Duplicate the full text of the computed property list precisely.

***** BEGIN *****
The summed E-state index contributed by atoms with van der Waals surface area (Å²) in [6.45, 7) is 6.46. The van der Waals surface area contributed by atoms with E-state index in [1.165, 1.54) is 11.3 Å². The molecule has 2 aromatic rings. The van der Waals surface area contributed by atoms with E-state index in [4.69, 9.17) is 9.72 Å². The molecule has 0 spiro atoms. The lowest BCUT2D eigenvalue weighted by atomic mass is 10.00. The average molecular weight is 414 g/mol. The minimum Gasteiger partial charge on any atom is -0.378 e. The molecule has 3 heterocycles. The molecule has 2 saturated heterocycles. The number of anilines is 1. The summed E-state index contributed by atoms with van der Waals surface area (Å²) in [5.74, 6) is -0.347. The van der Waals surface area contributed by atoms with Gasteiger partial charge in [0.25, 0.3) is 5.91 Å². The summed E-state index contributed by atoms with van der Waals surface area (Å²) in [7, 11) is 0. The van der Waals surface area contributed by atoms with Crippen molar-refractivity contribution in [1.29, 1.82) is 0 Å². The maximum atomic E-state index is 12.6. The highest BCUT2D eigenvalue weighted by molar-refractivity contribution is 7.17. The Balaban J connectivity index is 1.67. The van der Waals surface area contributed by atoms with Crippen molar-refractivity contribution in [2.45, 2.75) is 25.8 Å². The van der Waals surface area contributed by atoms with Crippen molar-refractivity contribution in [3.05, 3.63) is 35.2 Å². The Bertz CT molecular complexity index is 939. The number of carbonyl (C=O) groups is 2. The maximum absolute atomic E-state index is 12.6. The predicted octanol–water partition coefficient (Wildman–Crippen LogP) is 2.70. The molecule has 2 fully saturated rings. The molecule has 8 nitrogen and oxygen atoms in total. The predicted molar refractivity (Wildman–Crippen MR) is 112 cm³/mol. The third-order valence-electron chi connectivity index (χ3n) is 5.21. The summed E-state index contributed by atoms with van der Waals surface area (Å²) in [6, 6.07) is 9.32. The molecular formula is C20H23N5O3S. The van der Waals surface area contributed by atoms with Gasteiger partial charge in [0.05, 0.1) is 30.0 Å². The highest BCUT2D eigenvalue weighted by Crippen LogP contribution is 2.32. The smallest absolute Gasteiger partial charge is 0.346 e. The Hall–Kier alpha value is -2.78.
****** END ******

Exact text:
The summed E-state index contributed by atoms with van der Waals surface area (Å²) in [6.45, 7) is 6.46. The van der Waals surface area contributed by atoms with E-state index in [1.165, 1.54) is 11.3 Å². The molecule has 2 aromatic rings. The van der Waals surface area contributed by atoms with E-state index in [4.69, 9.17) is 9.72 Å². The molecule has 0 spiro atoms. The lowest BCUT2D eigenvalue weighted by atomic mass is 10.00. The average molecular weight is 414 g/mol. The minimum Gasteiger partial charge on any atom is -0.378 e. The molecule has 3 heterocycles. The molecule has 2 saturated heterocycles. The number of anilines is 1. The summed E-state index contributed by atoms with van der Waals surface area (Å²) in [5.74, 6) is -0.347. The van der Waals surface area contributed by atoms with Gasteiger partial charge in [0.25, 0.3) is 5.91 Å². The summed E-state index contributed by atoms with van der Waals surface area (Å²) in [7, 11) is 0. The van der Waals surface area contributed by atoms with Crippen molar-refractivity contribution in [1.29, 1.82) is 0 Å². The maximum atomic E-state index is 12.6. The highest BCUT2D eigenvalue weighted by molar-refractivity contribution is 7.17. The Balaban J connectivity index is 1.67. The van der Waals surface area contributed by atoms with Crippen molar-refractivity contribution in [2.45, 2.75) is 25.8 Å². The van der Waals surface area contributed by atoms with Crippen molar-refractivity contribution in [3.05, 3.63) is 35.2 Å². The Bertz CT molecular complexity index is 939. The number of carbonyl (C=O) groups is 2. The maximum absolute atomic E-state index is 12.6. The predicted octanol–water partition coefficient (Wildman–Crippen LogP) is 2.70. The molecule has 2 fully saturated rings. The molecule has 8 nitrogen and oxygen atoms in total. The predicted molar refractivity (Wildman–Crippen MR) is 112 cm³/mol. The third-order valence-electron chi connectivity index (χ3n) is 5.21. The summed E-state index contributed by atoms with van der Waals surface area (Å²) in [6, 6.07) is 9.32. The molecular formula is C20H23N5O3S. The van der Waals surface area contributed by atoms with Gasteiger partial charge in [0.05, 0.1) is 30.0 Å². The highest BCUT2D eigenvalue weighted by Crippen LogP contribution is 2.32. The smallest absolute Gasteiger partial charge is 0.346 e. The Hall–Kier alpha value is -2.78.